One advantage of grand jury hearings over these is that the State's prosecuting attorney is on hand to present the State's side of the evidence. Whereas the coroner, trained in anatomy rather than the law, proceeds to dispose of grave offenses with only so much prosecution as witnesses happen to offer.

Whether or not the office carries this authority to conduct trials rather than inquests, the lawyers will have to say. But on our own book we can tell you right now that it is absurd for a minor officer and a jury of only six men, usually regulars, to be set over matters of life and death.


There's a Law Against 'Em, And It Ought To Be Enforced

Suppose, just for the unfun of it, that you are a pedestrian crossing an uptown street with a traffic light, and that unobserved a car makes a turn behind you and to notify you to get out of the way emits a fiendish, terrifying blast-noise which nearly makes you jump out of your skin and certainly makes you feel mad and look silly.

Or suppose you are sitting in your office and have New York on the telephone when traffic stalls outside and some bird in a great gray green roadster sits on his horn button and shatters ears and nerves and telephone conversations in the whole busy neighborhood.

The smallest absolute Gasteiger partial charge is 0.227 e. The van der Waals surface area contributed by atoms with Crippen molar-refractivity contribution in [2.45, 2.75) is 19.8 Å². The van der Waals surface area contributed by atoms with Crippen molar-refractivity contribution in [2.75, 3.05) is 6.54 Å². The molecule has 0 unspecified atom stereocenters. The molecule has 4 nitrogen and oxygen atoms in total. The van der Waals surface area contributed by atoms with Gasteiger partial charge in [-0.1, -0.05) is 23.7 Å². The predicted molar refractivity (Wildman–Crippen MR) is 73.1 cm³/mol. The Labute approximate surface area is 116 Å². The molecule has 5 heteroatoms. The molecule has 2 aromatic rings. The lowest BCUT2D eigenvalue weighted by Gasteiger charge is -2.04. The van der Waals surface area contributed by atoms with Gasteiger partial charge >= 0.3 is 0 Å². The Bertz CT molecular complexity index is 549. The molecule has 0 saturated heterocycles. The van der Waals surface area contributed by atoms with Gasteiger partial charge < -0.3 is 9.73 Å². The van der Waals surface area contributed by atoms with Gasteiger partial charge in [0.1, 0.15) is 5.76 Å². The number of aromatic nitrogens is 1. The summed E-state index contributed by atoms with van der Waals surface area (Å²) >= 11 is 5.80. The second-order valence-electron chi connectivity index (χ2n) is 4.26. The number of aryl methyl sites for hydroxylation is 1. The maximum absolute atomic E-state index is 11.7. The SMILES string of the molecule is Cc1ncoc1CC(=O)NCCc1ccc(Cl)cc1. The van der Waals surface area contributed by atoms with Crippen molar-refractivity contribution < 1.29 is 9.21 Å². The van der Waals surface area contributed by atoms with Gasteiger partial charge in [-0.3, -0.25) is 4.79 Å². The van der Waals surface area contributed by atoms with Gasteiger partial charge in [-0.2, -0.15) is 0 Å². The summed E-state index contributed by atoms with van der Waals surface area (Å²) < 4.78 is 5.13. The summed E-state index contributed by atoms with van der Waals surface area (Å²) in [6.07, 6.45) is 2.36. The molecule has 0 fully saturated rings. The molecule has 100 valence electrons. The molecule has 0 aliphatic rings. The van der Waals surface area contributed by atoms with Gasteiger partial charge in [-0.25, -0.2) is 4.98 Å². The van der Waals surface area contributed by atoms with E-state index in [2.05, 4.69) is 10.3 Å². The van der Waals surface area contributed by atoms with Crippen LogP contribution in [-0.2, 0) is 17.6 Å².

In either case, have you any recourse? Indeed, good sir, you have, and you have our permission to make use of it. Just go up to the policeman on that beat and say, "Officer, arrest that little guy with the big horn. He's violating Paragraph 3 of Section 470-A of the City Code of Charlotte."

The cop probably wouldn't know what you were talking about, since it is not usual for cops to recognize ordinances by name and number. Nevertheless, they are supposed to know what's lawful and what isn't, and right in the City's book of laws it says:

It shall be unlawful for a person, firm or corporation to blow or cause to be blown any horn or sound-making device which emits an excessively loud, unnecessary noise or signal upon any motor vehicle upon any of the streets of the city of Charlotte, excepting, however, the ordinary and usual motor vehicle signaling device.

The kind of horns we refer to aren't ordinary, and usual, they are cruel and unusual, and as such ought not be tolerated.